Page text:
September 30, 2015

Sewing With Paper Patterns: Part 2

See my full disclosure policy here.

The fabric in the pictures below was free from Organic Cotton Plus in exchange for a previous review.


Today for Part 2 of this series, we're going to talk about preparing your pattern pieces and cutting out your fabric. Make sure to read part 1 for more about reading the pattern envelope and choosing the right pattern pieces for your project.



To prep your pattern pieces, open up the pattern tissue and lay it on an ironing board. Set your iron to the lowest setting, no steam, and iron the wrinkles and fold lines out of the pattern tissue.


Locate the pattern pieces you need. There are lots of markings on them.
Green-the seam allowance is usually printed on the pattern pieces. You can also find the ease printed on them for patterns where ease would be important.
Orange-The number of the pattern piece
Blue-Grainline. This should run parallel to the selvage.
Pink-Pattern markings, including darts, dots (used to help you match up pieces when you're sewing or for things like button placement) and button hole marks.


If you need help with pattern markings, they are explained under the section titled General Directions. There will also be some sewing techniques that you'll use throughout the project that won't be included in the steps.



I like to trace my pattern pieces onto freezer paper. This way, you can reuse the pattern tissue for different sizes. You can also make any adjustments to the pattern, such as length adjustments or sizing adjustments, like when you need a different size based on chest, waist, and hip measurements.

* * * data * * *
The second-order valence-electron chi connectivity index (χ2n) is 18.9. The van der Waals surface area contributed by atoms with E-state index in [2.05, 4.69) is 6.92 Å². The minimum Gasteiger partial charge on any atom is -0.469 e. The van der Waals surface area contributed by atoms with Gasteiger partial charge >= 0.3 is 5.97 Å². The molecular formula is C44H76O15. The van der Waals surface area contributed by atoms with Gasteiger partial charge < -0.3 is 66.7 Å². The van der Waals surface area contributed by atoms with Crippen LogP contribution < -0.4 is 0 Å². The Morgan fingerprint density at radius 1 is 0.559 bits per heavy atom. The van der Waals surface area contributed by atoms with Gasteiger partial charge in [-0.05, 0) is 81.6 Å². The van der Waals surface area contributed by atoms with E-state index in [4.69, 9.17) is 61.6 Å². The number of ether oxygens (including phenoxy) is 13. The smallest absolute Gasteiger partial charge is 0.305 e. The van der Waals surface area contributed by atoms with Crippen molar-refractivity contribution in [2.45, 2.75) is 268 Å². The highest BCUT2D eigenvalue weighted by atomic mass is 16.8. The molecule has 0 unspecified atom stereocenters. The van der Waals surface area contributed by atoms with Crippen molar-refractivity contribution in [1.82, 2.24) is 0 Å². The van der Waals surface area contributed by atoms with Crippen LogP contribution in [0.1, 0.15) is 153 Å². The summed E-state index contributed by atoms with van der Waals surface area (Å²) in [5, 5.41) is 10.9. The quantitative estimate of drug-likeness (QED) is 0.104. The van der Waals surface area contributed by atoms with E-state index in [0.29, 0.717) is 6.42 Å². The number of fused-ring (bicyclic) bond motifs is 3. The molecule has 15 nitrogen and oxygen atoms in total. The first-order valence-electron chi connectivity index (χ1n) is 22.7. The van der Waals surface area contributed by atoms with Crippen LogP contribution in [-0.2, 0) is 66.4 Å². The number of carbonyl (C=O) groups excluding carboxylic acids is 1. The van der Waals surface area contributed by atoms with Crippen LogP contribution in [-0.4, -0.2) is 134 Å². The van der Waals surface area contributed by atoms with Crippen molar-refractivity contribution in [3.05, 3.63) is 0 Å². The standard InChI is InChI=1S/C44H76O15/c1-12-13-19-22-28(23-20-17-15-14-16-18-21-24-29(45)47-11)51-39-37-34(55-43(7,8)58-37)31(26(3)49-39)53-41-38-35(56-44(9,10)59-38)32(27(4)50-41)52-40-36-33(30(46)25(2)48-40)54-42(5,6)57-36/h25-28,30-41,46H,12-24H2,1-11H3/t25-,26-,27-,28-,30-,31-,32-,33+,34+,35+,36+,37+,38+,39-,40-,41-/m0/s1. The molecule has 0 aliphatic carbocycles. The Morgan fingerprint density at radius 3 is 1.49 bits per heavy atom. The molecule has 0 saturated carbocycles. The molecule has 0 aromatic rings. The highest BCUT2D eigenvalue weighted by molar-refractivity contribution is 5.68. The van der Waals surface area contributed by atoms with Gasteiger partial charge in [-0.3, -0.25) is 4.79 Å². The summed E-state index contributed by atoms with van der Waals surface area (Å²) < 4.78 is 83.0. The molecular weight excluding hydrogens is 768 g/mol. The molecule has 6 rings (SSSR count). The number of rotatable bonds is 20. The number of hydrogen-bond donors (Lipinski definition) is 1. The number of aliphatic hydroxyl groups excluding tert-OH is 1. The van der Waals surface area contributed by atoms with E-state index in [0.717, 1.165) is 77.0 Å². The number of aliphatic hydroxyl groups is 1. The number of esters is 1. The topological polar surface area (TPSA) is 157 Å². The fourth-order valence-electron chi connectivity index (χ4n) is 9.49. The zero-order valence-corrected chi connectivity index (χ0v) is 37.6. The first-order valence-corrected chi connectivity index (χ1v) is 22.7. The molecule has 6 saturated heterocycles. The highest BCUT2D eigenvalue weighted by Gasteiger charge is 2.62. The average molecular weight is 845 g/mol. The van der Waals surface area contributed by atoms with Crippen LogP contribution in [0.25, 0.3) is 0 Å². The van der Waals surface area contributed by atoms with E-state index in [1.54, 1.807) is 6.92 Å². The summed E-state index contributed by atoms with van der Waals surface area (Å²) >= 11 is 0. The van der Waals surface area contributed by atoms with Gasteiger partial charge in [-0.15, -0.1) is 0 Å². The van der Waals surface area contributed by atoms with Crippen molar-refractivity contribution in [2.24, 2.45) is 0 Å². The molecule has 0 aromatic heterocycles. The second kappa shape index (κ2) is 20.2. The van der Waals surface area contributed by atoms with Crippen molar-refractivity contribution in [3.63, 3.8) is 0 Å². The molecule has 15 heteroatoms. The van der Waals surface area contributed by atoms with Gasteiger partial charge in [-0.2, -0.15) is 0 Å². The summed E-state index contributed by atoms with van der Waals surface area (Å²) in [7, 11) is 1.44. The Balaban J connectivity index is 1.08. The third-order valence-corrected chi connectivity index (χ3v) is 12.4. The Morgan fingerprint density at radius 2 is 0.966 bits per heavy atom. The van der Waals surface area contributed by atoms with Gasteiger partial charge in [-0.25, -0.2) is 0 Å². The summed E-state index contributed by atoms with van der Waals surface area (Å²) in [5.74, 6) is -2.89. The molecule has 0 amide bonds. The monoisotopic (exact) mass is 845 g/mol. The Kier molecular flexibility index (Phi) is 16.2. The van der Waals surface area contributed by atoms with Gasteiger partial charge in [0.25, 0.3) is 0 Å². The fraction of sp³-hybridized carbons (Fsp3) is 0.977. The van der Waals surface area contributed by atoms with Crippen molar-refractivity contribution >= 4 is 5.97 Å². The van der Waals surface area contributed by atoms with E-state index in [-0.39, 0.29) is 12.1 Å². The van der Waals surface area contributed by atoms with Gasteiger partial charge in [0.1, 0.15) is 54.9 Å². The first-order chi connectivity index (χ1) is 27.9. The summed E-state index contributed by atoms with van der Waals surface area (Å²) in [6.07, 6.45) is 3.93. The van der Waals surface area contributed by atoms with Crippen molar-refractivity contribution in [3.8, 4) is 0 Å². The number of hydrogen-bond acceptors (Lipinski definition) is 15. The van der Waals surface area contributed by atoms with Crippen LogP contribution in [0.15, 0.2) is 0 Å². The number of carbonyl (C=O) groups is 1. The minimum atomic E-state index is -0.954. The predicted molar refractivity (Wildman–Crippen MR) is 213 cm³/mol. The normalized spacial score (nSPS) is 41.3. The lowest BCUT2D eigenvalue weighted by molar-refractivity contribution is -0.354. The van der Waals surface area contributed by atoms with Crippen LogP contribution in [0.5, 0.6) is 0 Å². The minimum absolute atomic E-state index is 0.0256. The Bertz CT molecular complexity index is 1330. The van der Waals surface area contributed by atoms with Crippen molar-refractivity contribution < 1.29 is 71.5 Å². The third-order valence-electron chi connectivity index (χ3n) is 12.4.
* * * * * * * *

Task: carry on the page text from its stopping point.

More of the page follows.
You can use a ruler to help make sure your pattern is on the grain. Make the grainline parallel to the selvage by making sure both lines are straight using a clear ruler.


I find the easiest way to transfer the pattern markings to the fabric is by using a fabric marker. The one I have stays on until you get it wet, and then it comes right out. I just spray it with water from the water sprayer bottle I keep by my iron when I'm done and I've never had a problem.

Once your pattern pieces are all cut out and marked, you're ready to sew!




Part 1
Part 3
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1 comment:

Michele Hedin said...

Really good ideas that I've never thought of before.

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